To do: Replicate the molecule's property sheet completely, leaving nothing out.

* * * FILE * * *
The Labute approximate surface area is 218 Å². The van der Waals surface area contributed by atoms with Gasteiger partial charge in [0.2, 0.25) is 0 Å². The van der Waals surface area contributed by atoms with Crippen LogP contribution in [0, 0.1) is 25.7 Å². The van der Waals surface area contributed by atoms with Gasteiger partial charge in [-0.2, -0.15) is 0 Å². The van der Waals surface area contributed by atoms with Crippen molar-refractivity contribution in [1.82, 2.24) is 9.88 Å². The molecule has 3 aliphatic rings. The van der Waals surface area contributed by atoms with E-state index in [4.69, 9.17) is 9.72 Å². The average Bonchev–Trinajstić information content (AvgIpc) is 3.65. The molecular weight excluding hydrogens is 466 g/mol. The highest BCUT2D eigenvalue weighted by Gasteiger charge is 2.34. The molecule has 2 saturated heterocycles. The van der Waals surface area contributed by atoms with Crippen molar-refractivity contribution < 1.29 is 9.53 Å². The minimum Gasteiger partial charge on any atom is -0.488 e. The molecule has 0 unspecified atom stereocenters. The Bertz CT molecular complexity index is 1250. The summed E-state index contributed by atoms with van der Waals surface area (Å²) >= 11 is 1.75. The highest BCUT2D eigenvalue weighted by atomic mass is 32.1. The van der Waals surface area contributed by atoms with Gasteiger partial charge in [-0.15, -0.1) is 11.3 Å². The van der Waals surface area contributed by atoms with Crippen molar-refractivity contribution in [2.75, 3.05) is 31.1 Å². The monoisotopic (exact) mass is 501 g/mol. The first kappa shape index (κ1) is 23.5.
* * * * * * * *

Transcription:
The Labute approximate surface area is 218 Å². The van der Waals surface area contributed by atoms with Gasteiger partial charge in [0.2, 0.25) is 0 Å². The van der Waals surface area contributed by atoms with Crippen LogP contribution in [0, 0.1) is 25.7 Å². The van der Waals surface area contributed by atoms with Gasteiger partial charge in [-0.2, -0.15) is 0 Å². The van der Waals surface area contributed by atoms with Crippen molar-refractivity contribution in [1.82, 2.24) is 9.88 Å². The molecule has 3 aliphatic rings. The van der Waals surface area contributed by atoms with E-state index in [4.69, 9.17) is 9.72 Å². The average Bonchev–Trinajstić information content (AvgIpc) is 3.65. The molecular weight excluding hydrogens is 466 g/mol. The highest BCUT2D eigenvalue weighted by Gasteiger charge is 2.34. The molecule has 2 saturated heterocycles. The van der Waals surface area contributed by atoms with Crippen molar-refractivity contribution < 1.29 is 9.53 Å². The minimum Gasteiger partial charge on any atom is -0.488 e. The molecule has 0 unspecified atom stereocenters. The Bertz CT molecular complexity index is 1250. The summed E-state index contributed by atoms with van der Waals surface area (Å²) >= 11 is 1.75. The highest BCUT2D eigenvalue weighted by atomic mass is 32.1. The van der Waals surface area contributed by atoms with Gasteiger partial charge in [-0.15, -0.1) is 11.3 Å². The van der Waals surface area contributed by atoms with Crippen molar-refractivity contribution in [2.75, 3.05) is 31.1 Å². The monoisotopic (exact) mass is 501 g/mol. The first kappa shape index (κ1) is 23.5.